The embattled National Chairman of the Labour Party, Julius Abure, and three other national executive members on Thursday announced their return to the party secretariat.
The development is coming one month after they were barred by Justice Hamza Muazu of the Federal High Court in Abuja from parading themselves as national officers of the party.
The judge ruled that Abure; his National Secretary, Farouk Ibrahim; National Organising Secretary, Clement Ojukwu and one other, should no longer be given recognition as party executives.
The order was granted in an ex-parte application argued by James Ogwu Onoja SAN, in which he informed the court the affected national officers allegedly forged several documents of the FCT High Court to carry out unlawful substitutions in the recently-held 2023 general election.
According to him, such documents included receipts, seals and affidavits of the court, which he claimed the party officials used to carry out criminal activities.
Addressing journalists at a world press conference in Abuja on Thursday, Abure announced the official return of all suspended national executive members to the secretariat following a motion for stay at the Court of Appeal.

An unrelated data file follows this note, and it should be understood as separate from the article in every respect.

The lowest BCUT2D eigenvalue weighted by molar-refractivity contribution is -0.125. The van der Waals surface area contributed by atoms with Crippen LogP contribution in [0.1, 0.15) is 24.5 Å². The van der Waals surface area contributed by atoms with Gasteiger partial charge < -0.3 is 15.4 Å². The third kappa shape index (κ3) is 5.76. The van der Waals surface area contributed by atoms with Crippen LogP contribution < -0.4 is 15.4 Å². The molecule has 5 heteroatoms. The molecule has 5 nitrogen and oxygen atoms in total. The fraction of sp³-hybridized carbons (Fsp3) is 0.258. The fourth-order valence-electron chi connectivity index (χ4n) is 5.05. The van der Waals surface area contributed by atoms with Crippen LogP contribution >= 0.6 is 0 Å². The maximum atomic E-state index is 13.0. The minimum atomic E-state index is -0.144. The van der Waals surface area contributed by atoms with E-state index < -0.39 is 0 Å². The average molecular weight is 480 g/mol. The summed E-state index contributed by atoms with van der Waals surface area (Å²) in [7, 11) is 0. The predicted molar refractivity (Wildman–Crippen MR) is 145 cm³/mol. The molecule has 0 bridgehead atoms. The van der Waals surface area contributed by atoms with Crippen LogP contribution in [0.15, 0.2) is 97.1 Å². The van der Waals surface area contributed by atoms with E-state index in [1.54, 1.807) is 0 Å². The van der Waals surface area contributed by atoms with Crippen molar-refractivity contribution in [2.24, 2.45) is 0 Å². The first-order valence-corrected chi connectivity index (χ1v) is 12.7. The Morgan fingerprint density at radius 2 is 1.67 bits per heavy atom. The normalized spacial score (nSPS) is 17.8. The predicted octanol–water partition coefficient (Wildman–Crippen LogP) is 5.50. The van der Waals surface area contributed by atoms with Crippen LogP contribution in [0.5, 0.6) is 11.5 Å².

The LP national chairman also reiterated that unlike the speculations making the rounds, the party has no faction.
He said, “Having appealed and filed a motion for a stay which has been served on the judge, I and my colleagues have now fully assumed our constitutional responsibilities as national officers of the party.
“It has become imperative for me to address this press conference to properly put the legal issues surrounding the leadership of the party in proper perspectives. It is pertinent to state categorically that Labour Party has no faction. It has only one leadership and that leadership is the National Working Committee led by myself, Barrister Julius Abure.”
Continuing, Abure bemoaned how the party secretariat was burgled by the Lamidi Apapa-led group while acting on the purported restraining order granted by the FCT High Court.
He further noted that out of desperation, the disgruntled party members were not patient enough to wait for the outcome of the final judgment before resorting to appointing themselves as national officers of the party.